Black Christmas: Collector's Edition (4K UHD Review)

  • Reviewed by: Tim Salmons
  • Review Date: Dec 07, 2022
  • Format: Blu-ray Disc
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Black Christmas: Collector's Edition (4K UHD Review)

Director

Bob Clark

Release Date(s)

1974 (December 6, 2022)

Studio(s)

Warner Bros (Shout!/Scream Factory)
  • Film/Program Grade: A
  • Video Grade: A
  • Audio Grade: A-
  • Extras Grade: A+

Black Christmas (4K UHD)

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Review

When 1974’s Black Christmas was seeing a resurgence in popularity in the late 2000s, most critics, journalists, and fans were quick to point out that it was a slasher film before slasher films were ever a part of the movie lexicon, especially as it pertains to 1978’s Halloween. It didn’t help that in interviews from the era, Bob Clark had mentioned that he told his idea for a possible sequel to Black Christmas, which would take place on Halloween, to John Carpenter. While there are definitely similarities between the two films, Clark always insisted that Carpenter wasn’t intentionally stealing from him and always gave him full credit for his own film. But because of this, the films became entwined in an unnatural way, always victims of constant comparison and contrast. In truth, Black Christmas and Halloween are their own entities, and thankfully, much of the ink written about them in regards to each other has died down recently.

Black Christmas managed to not only deliver on its tagline (“If this movie doesn’t make your skin crawl, it’s on too tight!”), but stands as one of the most effective horror films ever made. It’s been remade twice in the last twenty years, but none of those films can hold a candle to the sheer rawness and intensity of the original. The basic premise involves a women’s sorority house during Christmastime. Some are leaving to visit relatives, others are dealing with problems in their personal lives. One night while festivities are underway, an unknown man climbs up the trellis outside and takes up residence in the attic to spy on them and call them to say increasingly unhinged and despicable things. After one girl disappears and her father comes looking for her, the police begin investigating by tapping the phones in the house.

Part of what makes this premise so successful, besides the anonymity of the killer and the performance of the voice actor portraying him (Nick Mancuso), is the lack of score. There are occasional stinger cues and diegetic uses of Christmas music, but it’s otherwise stark, providing a spooky atmosphere. The visuals are also memorable, particularly the first victim who’s wrapped in plastic and sitting in a rocking chair by the attic window, which will stay under your skin long after you’ve seen the film. “Billy” is essentially a boogeyman, but we never see his face, nor do we learn where he comes from. The only information available to us is his interactions with things in the attic, as well as his unnerving phone conversations with himself when he calls the house.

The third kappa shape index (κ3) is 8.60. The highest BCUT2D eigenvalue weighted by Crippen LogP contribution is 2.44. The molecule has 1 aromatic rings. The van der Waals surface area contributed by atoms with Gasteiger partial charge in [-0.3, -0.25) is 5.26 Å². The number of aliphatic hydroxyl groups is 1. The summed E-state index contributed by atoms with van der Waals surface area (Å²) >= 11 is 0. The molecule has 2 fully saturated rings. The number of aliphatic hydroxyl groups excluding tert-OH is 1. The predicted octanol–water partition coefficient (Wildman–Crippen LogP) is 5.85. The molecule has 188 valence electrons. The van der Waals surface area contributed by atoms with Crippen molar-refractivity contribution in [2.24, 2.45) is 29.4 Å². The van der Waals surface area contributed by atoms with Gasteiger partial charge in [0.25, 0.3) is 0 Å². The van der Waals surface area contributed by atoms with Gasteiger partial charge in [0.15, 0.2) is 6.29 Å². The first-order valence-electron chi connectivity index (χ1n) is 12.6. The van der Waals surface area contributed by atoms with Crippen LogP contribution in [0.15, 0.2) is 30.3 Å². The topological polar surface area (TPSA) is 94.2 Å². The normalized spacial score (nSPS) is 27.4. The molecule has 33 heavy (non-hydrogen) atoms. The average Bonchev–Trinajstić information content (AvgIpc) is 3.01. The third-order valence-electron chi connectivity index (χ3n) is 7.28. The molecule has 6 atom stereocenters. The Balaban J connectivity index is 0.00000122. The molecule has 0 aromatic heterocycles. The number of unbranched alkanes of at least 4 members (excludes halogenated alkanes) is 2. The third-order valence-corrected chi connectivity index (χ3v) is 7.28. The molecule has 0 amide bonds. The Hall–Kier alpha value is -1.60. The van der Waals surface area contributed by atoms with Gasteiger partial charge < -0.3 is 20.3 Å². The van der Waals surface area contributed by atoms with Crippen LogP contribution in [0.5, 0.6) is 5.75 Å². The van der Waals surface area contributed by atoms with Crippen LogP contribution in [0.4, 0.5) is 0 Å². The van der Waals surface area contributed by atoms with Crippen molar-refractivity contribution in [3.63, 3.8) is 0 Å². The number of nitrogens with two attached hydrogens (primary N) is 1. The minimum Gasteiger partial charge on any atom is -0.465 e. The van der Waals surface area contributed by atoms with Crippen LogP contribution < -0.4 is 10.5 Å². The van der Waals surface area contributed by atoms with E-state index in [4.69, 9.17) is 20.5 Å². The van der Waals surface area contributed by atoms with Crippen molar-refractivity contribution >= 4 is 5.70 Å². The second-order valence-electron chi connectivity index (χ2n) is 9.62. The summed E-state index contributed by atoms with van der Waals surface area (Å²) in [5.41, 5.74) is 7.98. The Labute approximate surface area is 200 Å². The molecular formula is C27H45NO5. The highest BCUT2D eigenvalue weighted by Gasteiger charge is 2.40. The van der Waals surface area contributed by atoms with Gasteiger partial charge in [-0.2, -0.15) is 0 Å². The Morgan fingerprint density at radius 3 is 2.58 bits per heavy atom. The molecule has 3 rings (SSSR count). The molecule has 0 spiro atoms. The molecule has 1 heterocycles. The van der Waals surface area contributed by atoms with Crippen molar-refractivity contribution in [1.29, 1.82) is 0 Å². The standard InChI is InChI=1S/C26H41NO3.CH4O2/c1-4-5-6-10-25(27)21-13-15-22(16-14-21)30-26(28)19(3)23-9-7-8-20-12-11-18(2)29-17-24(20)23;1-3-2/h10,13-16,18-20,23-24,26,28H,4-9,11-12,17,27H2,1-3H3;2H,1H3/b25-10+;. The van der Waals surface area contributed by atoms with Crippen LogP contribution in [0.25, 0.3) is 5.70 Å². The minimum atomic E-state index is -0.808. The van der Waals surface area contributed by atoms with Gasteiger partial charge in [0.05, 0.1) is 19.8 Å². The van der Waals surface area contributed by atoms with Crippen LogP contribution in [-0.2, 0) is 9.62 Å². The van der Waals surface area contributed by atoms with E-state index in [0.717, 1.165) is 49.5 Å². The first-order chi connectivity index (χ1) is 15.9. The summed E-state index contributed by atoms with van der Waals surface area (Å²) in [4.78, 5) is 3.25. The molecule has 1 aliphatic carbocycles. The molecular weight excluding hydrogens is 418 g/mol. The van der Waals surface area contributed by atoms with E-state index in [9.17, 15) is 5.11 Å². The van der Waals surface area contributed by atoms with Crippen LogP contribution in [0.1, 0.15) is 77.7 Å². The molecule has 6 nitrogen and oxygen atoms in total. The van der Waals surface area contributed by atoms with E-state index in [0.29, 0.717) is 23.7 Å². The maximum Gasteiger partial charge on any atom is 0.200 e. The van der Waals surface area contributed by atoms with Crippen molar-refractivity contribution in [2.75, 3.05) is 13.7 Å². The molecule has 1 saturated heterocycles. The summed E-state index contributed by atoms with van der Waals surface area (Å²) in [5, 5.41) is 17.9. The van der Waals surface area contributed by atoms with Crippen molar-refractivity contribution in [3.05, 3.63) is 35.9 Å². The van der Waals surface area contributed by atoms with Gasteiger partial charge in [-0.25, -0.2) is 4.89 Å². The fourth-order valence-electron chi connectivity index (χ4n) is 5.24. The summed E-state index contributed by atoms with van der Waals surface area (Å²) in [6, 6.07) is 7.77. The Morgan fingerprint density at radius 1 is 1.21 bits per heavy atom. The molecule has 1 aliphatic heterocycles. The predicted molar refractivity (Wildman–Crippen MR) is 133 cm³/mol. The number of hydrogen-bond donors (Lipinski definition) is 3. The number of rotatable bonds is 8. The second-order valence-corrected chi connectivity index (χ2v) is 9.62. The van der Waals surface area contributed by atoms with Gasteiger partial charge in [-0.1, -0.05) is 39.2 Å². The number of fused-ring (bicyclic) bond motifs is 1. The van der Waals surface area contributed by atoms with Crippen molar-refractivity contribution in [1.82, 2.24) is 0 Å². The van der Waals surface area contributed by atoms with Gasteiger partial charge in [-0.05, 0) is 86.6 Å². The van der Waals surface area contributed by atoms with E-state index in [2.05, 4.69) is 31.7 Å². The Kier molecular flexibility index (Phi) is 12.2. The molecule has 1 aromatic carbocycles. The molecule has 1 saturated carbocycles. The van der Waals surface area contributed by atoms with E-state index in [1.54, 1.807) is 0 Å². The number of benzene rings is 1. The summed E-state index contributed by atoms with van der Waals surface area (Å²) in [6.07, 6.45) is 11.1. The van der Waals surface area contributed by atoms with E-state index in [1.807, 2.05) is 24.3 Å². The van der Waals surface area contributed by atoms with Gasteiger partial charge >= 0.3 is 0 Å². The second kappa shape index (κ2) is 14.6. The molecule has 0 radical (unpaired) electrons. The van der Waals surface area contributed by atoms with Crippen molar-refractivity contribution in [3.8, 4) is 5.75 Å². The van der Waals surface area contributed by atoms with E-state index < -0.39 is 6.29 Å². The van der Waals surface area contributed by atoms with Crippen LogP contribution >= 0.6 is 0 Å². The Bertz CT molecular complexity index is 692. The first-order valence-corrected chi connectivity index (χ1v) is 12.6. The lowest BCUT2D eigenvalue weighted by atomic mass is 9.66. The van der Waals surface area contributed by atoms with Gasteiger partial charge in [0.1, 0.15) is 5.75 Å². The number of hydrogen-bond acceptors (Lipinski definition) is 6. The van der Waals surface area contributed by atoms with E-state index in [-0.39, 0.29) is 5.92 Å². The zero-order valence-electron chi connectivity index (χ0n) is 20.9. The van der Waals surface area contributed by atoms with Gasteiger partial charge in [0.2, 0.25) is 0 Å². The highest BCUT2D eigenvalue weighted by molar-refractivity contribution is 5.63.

Then again, when you think about it, it’s odd that there’s even a telephone in the attic in the first place. What’s more, it’s also strange that not just the police, but nobody else ever thinks to search it. Indeed, when the film ends and the police discover that the phone calls are coming from inside the house, they never bother to figure out which phone it is. There’s an off camera remark about not touching anything until the “lab guys” show up, including the attic, but that’s about it. Because the film is so compelling, it doesn’t really matter. In other, lesser films, this could be a glaring error, but because Black Christmas is so well made, it’s easily overlooked.

One of the other interesting facets of Black Christmas is its cast, featuring arguably one of the most famous female actors in the world at the time, Olivia Hussey (famous for Franco Zeffirelli’s Romeo and Juliet), but also John Saxon (no strange to horror films himself), Keir Dullea (who most will remember from 2001: A Space Odyssey), Margot Kidder (Lois Lane herself), Art Hindle (The Brood, Invasion of the Body Snatchers), Doug McGrath (The Outlaw Josey Wales, Porky’s), and Lynne Griffin (who also appeared later in Curtains and Strange Brew). It’s a surprisingly well-rounded cast of actors that do good work in the film, particularly Margot Kidder whose rude and tragic drunk bent serves the film well. It’s part and parcel to the film’s success, as characters are a little more three dimensional than the glut of slashers that were soon to come.

Black Christmas was shot by cinematographer Reginald H. Morris on 35 mm film using Panavision PSR R-200 cameras and Panavision Standard Prime lenses, finished photochemically, and presented in the aspect ratio of 1.85:1. Scream Factory revisits the film on Ultra HD with a new 4K scan of the original camera negative, graded for High Dynamic Range (HDR10 and Dolby Vision options are available). The film is presented in its original aspect ratio (various prior home video releases framed it at 1.78:1 or 1.66:1) and now carries the vintage red, white, and black Warner Bros. logo at the start. Black Christmas has always been a fiendishly difficult film for home video distribution, particularly on optical disc. Since it’s a film that’s soaking in darkness and grain, it’s always had problematical DVD and Blu-ray releases. It’s Ultra HD debut mostly excels, and it’s a marked improvement over all previous presentations, including Scream Factory’s 2016 Blu-ray. Despite its heaviness, grain is much more evenly tempered, spiking during transitions or opening and closing credits. The image is sharper and clearer with deep blacks and solid levels of contrast. The HDR grades push the color gamut wide open with boosted hues in and around the sorority house, as well as the college campus, and the police station. The image is stable and clean with nary a speck of damage leftover. The bit rate rides comfortably in the upper 70s and 80s for most of the running time, though it dips during some of the darkest scenes in the latter half of the film, most notably when Jess is in the basement hiding from Billy. However, nothing ever appears amiss in these moments, especially since they’re so darkly lit that there’s hardly any detail to really capture at higher bit rates anyway. It’s an imperfect-looking film, all said and done, but Scream Factory’s presentation is highly organic and film-like, delivering a presentation that will likely be the definitive one for years to come.